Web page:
of the body. As he departs, the breath of life
departs after him; and when the breath
of life departs, all other breaths follow.
He then is reunited with consciousness and
departs together with consciousness.
His knowledge and his works and his past
experiences accompany him.

From unreality lead me to reality;
from darkness lead me to light;
from death lead me to immortality.

Just as a cucumber is removed from its stalk,
so from Death’s bonds may I be removed,
but not from Immortality!
RIG VEDA 1.10.115

Desireless, wise, immortal, self-existent,
full of bliss, lacking in nothing,
is the one who knows the wise, unaging,
youthful atman: he fears not death!


Eye cannot see him, nor words reveal him;
by the senses, austerity, or works
he is not known. When the mind is cleansed
by the grace of wisdom, he is seen
by contemplation–the One without parts

.In the beginning this was Brahman,
One and infinite, infinite in the East,
infinite in the South, infinite in the West,
infinite in the North, infinite above
and below, infinite in every direction.
For him there are, of course, no directions
such as the East and so on, no across,
no above, and no below.

Inconceivable is this supreme atman,
immeasurable, unborn, inscrutable,
unthinkable, he whose Self is space.
He alone remains awake when the
universe is dissolved, and out of this space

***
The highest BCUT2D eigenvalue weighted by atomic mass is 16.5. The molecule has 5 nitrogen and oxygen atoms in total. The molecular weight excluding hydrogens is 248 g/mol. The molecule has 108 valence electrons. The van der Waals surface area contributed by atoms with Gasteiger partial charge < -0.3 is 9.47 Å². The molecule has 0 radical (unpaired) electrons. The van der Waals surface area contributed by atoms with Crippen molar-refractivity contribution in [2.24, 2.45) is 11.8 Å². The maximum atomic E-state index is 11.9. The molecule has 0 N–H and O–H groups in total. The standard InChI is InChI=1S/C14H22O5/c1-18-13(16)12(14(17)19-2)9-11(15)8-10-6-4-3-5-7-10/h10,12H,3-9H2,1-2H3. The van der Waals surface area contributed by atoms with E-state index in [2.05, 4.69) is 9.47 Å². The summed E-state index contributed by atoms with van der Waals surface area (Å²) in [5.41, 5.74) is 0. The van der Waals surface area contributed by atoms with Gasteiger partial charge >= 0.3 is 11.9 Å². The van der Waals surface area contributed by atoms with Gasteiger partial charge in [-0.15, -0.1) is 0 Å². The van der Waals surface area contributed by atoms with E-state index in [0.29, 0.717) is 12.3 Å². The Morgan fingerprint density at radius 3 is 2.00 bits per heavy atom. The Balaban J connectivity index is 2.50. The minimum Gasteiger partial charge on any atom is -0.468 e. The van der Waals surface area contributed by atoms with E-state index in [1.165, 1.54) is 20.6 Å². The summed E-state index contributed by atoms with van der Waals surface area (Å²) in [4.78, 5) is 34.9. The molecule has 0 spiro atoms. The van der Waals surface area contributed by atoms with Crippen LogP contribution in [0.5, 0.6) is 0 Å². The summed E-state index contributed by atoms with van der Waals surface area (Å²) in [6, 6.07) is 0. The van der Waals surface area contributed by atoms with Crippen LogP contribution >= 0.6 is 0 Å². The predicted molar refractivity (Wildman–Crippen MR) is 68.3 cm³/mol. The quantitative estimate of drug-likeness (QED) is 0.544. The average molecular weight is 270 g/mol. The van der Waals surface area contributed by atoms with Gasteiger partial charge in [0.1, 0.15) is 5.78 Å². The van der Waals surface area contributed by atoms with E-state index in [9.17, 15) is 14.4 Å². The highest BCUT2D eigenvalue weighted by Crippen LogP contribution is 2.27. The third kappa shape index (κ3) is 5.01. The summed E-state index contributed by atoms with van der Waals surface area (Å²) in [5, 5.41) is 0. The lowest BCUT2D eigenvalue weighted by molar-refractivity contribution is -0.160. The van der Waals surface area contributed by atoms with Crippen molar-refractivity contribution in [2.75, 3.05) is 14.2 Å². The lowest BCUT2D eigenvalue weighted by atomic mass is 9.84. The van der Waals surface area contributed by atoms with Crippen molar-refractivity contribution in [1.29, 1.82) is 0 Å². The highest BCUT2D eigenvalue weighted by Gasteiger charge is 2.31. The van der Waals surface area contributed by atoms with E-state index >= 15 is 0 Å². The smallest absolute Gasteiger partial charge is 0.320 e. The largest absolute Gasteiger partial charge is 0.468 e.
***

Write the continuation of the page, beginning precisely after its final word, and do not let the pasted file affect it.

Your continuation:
he awakens [again] the world consisting
of thought. By him alone is all this thought
[into being] and in him it dissolves again.
His shining form is that which burns in
the sun; it is the multiform light that shines
in the smokeless fire and it is that which
digests the food in the body.
For thus it has been said:

He who dwells in the fire,
he who dwells in the heart,
he who dwells in the sun,
he is One. The man who knows this,
he verily attains the Oneness of the One

For me there is no earth, no water, and no
fire. For me there is neither wind nor ether.
The one who has discovered the supreme
atman dwelling in the heart, without parts,
without a second, the universal witness,
neither being nor nonbeing, attains
the pure form of the supreme atman.

That is Fullness, this is Fullness;
from Fullness comes Fullness.
When Fullness is taken from Fullness,
Fullness remains.


At many a dawn of shining splendor
has the Lord presided.
Come on your chariots, far-ranging Spirits,
come to our sacrifice.

Suffusing light for every creature,
the Inspirer God rises.
The Sun has filled heaven and earth
with his radiance disclosing his presence.

Rosy Dawn advances, adorned with the
brightness of many a beam.
She pursues her way on her
well-equipped chariot arousing Men to joy.

Come, O twin Spirits, at break of day
on your powerful chariots.
We offer in sacrifice this honey-sweet
draught for your delectation.

How is it that, united and unsupported,
he does not fall down?
By what inner power moves he?
Who has seen? A firm pillar,
he protects heaven’s vault.

I hail you, Goddess, Dawn of light!
To her let us offer the homage
of our songs!
She imparts to us sweetness,
she steadies the Heaven and lavishes
abroad her radiant splendor.

Our songs have awakened
this Daughter of Heaven. Equitable,
generous, she has scaled the two worlds.
Toward Dawn, O Fire, when she comes in
her brightness, you advance,
eager to share her fair treasures.

The Mighty One, firm-based on Order,
speeds after each dawn and makes
his debut in the worlds.
Great are the powers of Mitra and Varuna.
Dawn in all directions
diffuses her splendor!
RIG VEDA 111.61